Blood-smeared words flashed through his memory.

Johnnie Boy was here.

Johnnie Alexander and Marcia Barnes were inside the car, both covered in blood, both dead. Then he saw the class ring. The one he’d given to Marcia. She’d worn it suspended from a gold chain around her neck, though it now hung from the rearview mirror of Johnnie’s Mustang, where it twisted mockingly in the darkness, catching the light of the moon and sparkling like some distant star.


“Pretty fancy jewelry, huh, Elliot? Hey, man, you okay?”

Snapping back to the present, Elliot looked across the top of the Mercedes to see Sergeant Conley, his forehead wrinkled with concern. Elliot surveyed the condominiums. Several blocks of houses had been torn down to accommodate the construction of the two-story brick villas designed with wrought-iron railings and small balconies to emulate something from the New Orleans French Quarter. To the north was a park. A sign proclaimed it to be Centennial Park, though it was still thought of as Central Park by those who knew the place. It’d been nice once, playing host to family barbecues and games of badminton on the grass, but the area had deteriorated over the years and had fallen into disrepair, eventually being frequented by those who hid in its uncut bushes and eased their pain with wine and drugs. Recently, for the benefit of the condominiums, the bushes had been trimmed and the grass mowed. They even renamed it. But the shadowy homeless people could still be seen there, sitting in groups around picnic tables, clutching bottles of wine wrapped in brown paper bags.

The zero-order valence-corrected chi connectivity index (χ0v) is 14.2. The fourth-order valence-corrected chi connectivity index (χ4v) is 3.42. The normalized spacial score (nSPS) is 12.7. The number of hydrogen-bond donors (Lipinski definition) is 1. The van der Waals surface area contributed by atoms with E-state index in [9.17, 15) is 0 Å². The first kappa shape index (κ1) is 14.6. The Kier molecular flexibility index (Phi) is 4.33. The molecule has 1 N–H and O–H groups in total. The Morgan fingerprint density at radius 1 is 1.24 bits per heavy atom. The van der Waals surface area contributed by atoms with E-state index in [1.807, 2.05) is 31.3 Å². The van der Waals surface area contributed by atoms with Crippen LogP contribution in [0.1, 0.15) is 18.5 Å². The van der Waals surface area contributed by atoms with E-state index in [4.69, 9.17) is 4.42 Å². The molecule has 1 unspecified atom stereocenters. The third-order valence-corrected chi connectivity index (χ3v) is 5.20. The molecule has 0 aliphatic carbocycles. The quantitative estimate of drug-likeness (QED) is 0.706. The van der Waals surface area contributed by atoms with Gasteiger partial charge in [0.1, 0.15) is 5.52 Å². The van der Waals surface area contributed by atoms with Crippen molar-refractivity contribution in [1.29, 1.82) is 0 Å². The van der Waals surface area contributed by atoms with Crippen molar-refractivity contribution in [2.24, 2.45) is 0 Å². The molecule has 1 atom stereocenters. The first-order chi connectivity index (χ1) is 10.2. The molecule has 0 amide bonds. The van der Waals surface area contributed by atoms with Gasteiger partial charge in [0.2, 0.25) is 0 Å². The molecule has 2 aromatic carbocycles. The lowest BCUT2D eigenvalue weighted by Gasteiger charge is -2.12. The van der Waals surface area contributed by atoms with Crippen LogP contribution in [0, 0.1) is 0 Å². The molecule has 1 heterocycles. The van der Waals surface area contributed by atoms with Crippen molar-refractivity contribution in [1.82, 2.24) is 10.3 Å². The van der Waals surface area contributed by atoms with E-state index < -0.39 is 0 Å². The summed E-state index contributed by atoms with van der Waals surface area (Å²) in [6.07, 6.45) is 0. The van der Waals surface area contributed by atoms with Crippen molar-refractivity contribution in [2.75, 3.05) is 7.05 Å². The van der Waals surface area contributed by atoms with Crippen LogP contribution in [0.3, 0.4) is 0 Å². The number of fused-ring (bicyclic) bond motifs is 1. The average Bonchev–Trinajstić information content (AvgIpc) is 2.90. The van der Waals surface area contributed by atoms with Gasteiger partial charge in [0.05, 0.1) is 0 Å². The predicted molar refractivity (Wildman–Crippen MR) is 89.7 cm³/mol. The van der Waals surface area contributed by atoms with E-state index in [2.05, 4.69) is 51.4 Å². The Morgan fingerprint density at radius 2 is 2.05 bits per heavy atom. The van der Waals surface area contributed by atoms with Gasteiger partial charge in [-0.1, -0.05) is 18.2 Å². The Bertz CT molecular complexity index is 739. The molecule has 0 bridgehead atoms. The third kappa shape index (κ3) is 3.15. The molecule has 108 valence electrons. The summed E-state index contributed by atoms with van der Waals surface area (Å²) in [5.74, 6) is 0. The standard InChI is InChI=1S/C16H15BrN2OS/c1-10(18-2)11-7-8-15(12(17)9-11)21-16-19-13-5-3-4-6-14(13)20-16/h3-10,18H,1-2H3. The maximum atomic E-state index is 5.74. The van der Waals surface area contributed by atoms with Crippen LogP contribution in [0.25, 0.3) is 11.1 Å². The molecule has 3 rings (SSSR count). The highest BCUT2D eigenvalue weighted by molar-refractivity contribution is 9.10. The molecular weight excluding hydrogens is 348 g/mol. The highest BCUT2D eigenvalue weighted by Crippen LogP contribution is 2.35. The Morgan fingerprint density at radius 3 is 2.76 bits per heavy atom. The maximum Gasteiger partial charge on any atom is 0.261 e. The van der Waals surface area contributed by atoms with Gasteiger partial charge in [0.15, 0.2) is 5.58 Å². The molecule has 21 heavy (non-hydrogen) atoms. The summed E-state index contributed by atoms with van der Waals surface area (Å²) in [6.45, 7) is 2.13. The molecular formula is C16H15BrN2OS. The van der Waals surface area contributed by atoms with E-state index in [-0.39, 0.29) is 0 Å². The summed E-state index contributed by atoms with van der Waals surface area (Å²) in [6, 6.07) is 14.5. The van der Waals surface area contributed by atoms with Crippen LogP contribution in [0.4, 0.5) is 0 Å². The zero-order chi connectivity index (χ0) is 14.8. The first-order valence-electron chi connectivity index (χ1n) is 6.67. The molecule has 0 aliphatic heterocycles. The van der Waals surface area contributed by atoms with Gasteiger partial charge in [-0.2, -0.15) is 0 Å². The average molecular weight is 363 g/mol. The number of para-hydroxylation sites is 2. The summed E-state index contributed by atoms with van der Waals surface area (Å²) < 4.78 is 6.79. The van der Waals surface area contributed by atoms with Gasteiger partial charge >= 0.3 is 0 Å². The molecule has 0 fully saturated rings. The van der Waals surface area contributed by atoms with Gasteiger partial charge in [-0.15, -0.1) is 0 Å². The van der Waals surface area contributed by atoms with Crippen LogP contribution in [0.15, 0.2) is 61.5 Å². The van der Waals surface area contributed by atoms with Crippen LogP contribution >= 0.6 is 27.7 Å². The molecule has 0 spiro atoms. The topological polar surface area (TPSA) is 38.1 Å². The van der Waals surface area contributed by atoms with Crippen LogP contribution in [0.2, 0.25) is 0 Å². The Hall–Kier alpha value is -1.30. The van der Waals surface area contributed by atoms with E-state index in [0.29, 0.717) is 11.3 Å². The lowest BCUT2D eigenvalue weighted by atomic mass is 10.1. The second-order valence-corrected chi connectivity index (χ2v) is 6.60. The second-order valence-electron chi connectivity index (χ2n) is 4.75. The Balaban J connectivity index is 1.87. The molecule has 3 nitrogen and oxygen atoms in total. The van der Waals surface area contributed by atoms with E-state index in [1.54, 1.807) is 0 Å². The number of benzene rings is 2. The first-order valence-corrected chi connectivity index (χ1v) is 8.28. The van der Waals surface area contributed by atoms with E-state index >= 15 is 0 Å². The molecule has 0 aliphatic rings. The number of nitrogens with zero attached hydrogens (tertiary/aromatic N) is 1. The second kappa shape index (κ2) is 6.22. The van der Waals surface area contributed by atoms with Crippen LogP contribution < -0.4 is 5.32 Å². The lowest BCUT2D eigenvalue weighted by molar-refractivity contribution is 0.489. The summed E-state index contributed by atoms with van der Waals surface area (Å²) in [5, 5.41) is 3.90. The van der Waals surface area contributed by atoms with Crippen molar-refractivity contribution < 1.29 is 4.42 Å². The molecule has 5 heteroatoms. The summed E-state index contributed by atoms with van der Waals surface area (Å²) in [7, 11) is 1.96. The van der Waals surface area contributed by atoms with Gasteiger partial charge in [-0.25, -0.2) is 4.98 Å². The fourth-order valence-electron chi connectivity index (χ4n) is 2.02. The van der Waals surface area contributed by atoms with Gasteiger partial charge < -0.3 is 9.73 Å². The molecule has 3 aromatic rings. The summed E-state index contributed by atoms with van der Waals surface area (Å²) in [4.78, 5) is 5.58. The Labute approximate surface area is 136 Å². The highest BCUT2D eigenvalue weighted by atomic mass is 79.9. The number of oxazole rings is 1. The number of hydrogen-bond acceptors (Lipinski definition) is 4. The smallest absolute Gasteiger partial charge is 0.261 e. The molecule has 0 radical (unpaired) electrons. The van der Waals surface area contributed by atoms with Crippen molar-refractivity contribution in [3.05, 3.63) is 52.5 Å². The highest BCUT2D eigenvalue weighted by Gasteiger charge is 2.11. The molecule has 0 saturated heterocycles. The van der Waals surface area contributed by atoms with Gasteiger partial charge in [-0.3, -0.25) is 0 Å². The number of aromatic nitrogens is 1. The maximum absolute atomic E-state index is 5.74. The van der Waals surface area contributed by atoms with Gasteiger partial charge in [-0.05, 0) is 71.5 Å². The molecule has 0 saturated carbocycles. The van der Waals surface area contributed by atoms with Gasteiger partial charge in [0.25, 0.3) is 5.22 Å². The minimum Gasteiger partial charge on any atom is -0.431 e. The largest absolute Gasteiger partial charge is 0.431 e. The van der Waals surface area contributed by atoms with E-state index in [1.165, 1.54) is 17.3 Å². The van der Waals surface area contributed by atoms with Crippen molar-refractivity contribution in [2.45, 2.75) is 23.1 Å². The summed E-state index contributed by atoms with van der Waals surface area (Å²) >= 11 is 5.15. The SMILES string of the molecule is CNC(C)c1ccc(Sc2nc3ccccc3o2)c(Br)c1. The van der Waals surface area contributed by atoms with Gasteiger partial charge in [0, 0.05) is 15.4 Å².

A small crowd of neighbors had gathered to gawk at the taped-off crime scene. For the homeless
it was more of a curiosity, another constant reminder of their own mortality; but for those
unaccustomed to such things, like the fresh residents of the newly constructed condos, it was more like a chapter torn from the pages of a horror novel.